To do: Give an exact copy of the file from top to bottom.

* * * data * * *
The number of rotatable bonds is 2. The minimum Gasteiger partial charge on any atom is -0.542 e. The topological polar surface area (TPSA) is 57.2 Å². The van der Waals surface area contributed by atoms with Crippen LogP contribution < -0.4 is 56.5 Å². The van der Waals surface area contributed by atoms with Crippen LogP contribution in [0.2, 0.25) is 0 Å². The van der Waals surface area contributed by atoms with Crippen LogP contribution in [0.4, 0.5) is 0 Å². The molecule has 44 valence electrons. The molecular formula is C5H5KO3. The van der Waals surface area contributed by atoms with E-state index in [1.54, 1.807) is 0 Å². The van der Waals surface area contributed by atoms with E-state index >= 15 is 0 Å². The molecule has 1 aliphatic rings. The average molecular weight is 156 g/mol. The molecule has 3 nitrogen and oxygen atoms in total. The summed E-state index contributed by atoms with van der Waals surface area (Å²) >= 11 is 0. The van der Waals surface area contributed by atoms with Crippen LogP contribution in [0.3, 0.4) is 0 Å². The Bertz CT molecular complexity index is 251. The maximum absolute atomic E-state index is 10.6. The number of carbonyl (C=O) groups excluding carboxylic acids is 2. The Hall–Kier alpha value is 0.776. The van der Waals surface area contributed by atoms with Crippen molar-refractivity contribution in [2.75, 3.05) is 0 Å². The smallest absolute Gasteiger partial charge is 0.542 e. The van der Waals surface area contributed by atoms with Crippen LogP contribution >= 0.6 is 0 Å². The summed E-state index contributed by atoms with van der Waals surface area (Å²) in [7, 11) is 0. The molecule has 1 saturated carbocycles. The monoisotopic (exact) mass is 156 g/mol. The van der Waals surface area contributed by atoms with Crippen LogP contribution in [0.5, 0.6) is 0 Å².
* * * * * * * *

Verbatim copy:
The number of rotatable bonds is 2. The minimum Gasteiger partial charge on any atom is -0.542 e. The topological polar surface area (TPSA) is 57.2 Å². The van der Waals surface area contributed by atoms with Crippen LogP contribution < -0.4 is 56.5 Å². The van der Waals surface area contributed by atoms with Crippen LogP contribution in [0.2, 0.25) is 0 Å². The van der Waals surface area contributed by atoms with Crippen LogP contribution in [0.4, 0.5) is 0 Å². The molecule has 44 valence electrons. The molecular formula is C5H5KO3. The van der Waals surface area contributed by atoms with E-state index in [1.54, 1.807) is 0 Å². The van der Waals surface area contributed by atoms with E-state index >= 15 is 0 Å². The molecule has 1 aliphatic rings. The average molecular weight is 156 g/mol. The molecule has 3 nitrogen and oxygen atoms in total. The summed E-state index contributed by atoms with van der Waals surface area (Å²) >= 11 is 0. The van der Waals surface area contributed by atoms with Crippen LogP contribution in [0.3, 0.4) is 0 Å². The Bertz CT molecular complexity index is 251. The maximum absolute atomic E-state index is 10.6. The number of carbonyl (C=O) groups excluding carboxylic acids is 2. The Hall–Kier alpha value is 0.776. The van der Waals surface area contributed by atoms with Crippen molar-refractivity contribution in [2.75, 3.05) is 0 Å². The smallest absolute Gasteiger partial charge is 0.542 e. The van der Waals surface area contributed by atoms with Crippen LogP contribution >= 0.6 is 0 Å². The summed E-state index contributed by atoms with van der Waals surface area (Å²) in [7, 11) is 0. The molecule has 1 saturated carbocycles. The monoisotopic (exact) mass is 156 g/mol. The van der Waals surface area contributed by atoms with Crippen LogP contribution in [0.5, 0.6) is 0 Å².